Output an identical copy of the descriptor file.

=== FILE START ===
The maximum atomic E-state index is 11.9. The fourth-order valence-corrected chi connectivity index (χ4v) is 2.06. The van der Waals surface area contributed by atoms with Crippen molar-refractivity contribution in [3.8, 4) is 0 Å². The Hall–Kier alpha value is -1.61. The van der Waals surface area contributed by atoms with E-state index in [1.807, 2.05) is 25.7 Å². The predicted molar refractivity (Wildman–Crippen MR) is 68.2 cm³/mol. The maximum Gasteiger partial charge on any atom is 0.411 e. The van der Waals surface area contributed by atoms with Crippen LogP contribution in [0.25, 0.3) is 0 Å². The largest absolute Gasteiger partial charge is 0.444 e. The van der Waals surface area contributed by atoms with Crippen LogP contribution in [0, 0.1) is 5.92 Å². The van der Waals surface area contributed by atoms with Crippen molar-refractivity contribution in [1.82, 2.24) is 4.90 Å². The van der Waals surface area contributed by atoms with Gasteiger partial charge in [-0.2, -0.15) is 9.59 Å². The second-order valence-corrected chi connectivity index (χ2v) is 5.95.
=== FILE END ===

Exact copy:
The maximum atomic E-state index is 11.9. The fourth-order valence-corrected chi connectivity index (χ4v) is 2.06. The van der Waals surface area contributed by atoms with Crippen molar-refractivity contribution in [3.8, 4) is 0 Å². The Hall–Kier alpha value is -1.61. The van der Waals surface area contributed by atoms with E-state index in [1.807, 2.05) is 25.7 Å². The predicted molar refractivity (Wildman–Crippen MR) is 68.2 cm³/mol. The maximum Gasteiger partial charge on any atom is 0.411 e. The van der Waals surface area contributed by atoms with Crippen LogP contribution in [0.25, 0.3) is 0 Å². The largest absolute Gasteiger partial charge is 0.444 e. The van der Waals surface area contributed by atoms with Crippen LogP contribution in [0, 0.1) is 5.92 Å². The van der Waals surface area contributed by atoms with Crippen molar-refractivity contribution in [1.82, 2.24) is 4.90 Å². The van der Waals surface area contributed by atoms with Gasteiger partial charge in [-0.2, -0.15) is 9.59 Å². The second-order valence-corrected chi connectivity index (χ2v) is 5.95.